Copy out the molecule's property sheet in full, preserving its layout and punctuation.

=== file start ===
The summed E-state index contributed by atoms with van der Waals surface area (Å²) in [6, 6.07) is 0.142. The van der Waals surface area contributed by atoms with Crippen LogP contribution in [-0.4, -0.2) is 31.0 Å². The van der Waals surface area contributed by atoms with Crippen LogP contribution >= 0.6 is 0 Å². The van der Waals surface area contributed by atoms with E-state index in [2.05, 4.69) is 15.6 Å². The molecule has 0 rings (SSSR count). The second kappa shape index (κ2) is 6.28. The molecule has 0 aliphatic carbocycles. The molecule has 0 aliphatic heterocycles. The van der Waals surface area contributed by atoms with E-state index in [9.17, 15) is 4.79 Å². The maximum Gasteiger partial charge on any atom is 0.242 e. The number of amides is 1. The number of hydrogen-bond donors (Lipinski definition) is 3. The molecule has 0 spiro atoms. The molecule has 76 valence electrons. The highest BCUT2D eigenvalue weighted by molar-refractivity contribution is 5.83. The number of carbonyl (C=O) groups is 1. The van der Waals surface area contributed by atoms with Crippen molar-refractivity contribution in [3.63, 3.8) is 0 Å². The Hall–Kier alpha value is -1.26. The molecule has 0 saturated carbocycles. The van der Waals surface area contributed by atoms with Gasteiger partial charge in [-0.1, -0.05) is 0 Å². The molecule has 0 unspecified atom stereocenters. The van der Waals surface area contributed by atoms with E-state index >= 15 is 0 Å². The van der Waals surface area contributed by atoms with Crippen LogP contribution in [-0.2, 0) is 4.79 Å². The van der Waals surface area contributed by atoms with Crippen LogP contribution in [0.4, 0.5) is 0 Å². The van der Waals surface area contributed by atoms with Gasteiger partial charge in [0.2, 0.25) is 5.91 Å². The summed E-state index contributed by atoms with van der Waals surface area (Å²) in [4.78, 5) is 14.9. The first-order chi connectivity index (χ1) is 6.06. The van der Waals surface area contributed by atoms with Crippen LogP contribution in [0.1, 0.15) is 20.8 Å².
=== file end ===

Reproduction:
The summed E-state index contributed by atoms with van der Waals surface area (Å²) in [6, 6.07) is 0.142. The van der Waals surface area contributed by atoms with Crippen LogP contribution in [-0.4, -0.2) is 31.0 Å². The van der Waals surface area contributed by atoms with Crippen LogP contribution >= 0.6 is 0 Å². The van der Waals surface area contributed by atoms with E-state index in [2.05, 4.69) is 15.6 Å². The molecule has 0 rings (SSSR count). The second kappa shape index (κ2) is 6.28. The molecule has 0 aliphatic carbocycles. The molecule has 0 aliphatic heterocycles. The van der Waals surface area contributed by atoms with E-state index in [9.17, 15) is 4.79 Å². The maximum Gasteiger partial charge on any atom is 0.242 e. The number of amides is 1. The number of hydrogen-bond donors (Lipinski definition) is 3. The molecule has 0 spiro atoms. The molecule has 76 valence electrons. The highest BCUT2D eigenvalue weighted by molar-refractivity contribution is 5.83. The number of carbonyl (C=O) groups is 1. The van der Waals surface area contributed by atoms with Crippen molar-refractivity contribution in [3.63, 3.8) is 0 Å². The Hall–Kier alpha value is -1.26. The molecule has 0 saturated carbocycles. The van der Waals surface area contributed by atoms with Gasteiger partial charge in [-0.1, -0.05) is 0 Å². The molecule has 0 unspecified atom stereocenters. The van der Waals surface area contributed by atoms with E-state index >= 15 is 0 Å². The van der Waals surface area contributed by atoms with Crippen LogP contribution in [-0.2, 0) is 4.79 Å². The van der Waals surface area contributed by atoms with Crippen LogP contribution in [0.4, 0.5) is 0 Å². The van der Waals surface area contributed by atoms with Gasteiger partial charge in [0.2, 0.25) is 5.91 Å². The summed E-state index contributed by atoms with van der Waals surface area (Å²) in [4.78, 5) is 14.9. The first-order chi connectivity index (χ1) is 6.06. The van der Waals surface area contributed by atoms with Crippen LogP contribution in [0.1, 0.15) is 20.8 Å².